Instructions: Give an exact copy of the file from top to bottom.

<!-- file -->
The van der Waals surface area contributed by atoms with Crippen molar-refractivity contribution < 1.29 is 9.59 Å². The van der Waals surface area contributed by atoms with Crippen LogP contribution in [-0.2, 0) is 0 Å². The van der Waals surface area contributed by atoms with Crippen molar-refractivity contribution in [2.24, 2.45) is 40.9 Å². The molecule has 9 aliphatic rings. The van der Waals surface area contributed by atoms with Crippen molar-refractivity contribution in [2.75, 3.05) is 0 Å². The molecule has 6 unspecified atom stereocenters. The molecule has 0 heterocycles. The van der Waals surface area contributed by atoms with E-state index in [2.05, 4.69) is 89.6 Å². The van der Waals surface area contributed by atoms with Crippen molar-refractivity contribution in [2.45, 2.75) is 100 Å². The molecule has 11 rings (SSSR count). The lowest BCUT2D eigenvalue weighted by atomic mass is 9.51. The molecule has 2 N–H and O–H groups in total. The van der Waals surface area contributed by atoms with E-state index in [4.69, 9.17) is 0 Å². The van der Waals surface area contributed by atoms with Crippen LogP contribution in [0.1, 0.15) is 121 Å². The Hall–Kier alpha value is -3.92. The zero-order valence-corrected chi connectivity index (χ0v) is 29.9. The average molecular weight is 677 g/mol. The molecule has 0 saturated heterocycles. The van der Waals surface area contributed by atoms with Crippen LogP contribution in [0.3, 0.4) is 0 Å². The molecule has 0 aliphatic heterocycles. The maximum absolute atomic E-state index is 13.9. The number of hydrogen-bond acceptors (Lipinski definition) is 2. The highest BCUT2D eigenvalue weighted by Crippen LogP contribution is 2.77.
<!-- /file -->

The van der Waals surface area contributed by atoms with Crippen molar-refractivity contribution < 1.29 is 9.59 Å². The van der Waals surface area contributed by atoms with Crippen LogP contribution in [-0.2, 0) is 0 Å². The van der Waals surface area contributed by atoms with Crippen molar-refractivity contribution in [2.24, 2.45) is 40.9 Å². The molecule has 9 aliphatic rings. The van der Waals surface area contributed by atoms with Crippen molar-refractivity contribution in [2.75, 3.05) is 0 Å². The molecule has 6 unspecified atom stereocenters. The molecule has 0 heterocycles. The van der Waals surface area contributed by atoms with E-state index in [2.05, 4.69) is 89.6 Å². The van der Waals surface area contributed by atoms with Crippen molar-refractivity contribution in [2.45, 2.75) is 100 Å². The molecule has 11 rings (SSSR count). The lowest BCUT2D eigenvalue weighted by atomic mass is 9.51. The molecule has 2 N–H and O–H groups in total. The van der Waals surface area contributed by atoms with E-state index in [4.69, 9.17) is 0 Å². The van der Waals surface area contributed by atoms with Crippen LogP contribution in [0.1, 0.15) is 121 Å². The Hall–Kier alpha value is -3.92. The zero-order valence-corrected chi connectivity index (χ0v) is 29.9. The average molecular weight is 677 g/mol. The molecule has 0 saturated heterocycles. The van der Waals surface area contributed by atoms with Crippen LogP contribution in [0.3, 0.4) is 0 Å². The molecule has 0 aliphatic heterocycles. The maximum absolute atomic E-state index is 13.9. The number of hydrogen-bond acceptors (Lipinski definition) is 2. The highest BCUT2D eigenvalue weighted by Crippen LogP contribution is 2.77.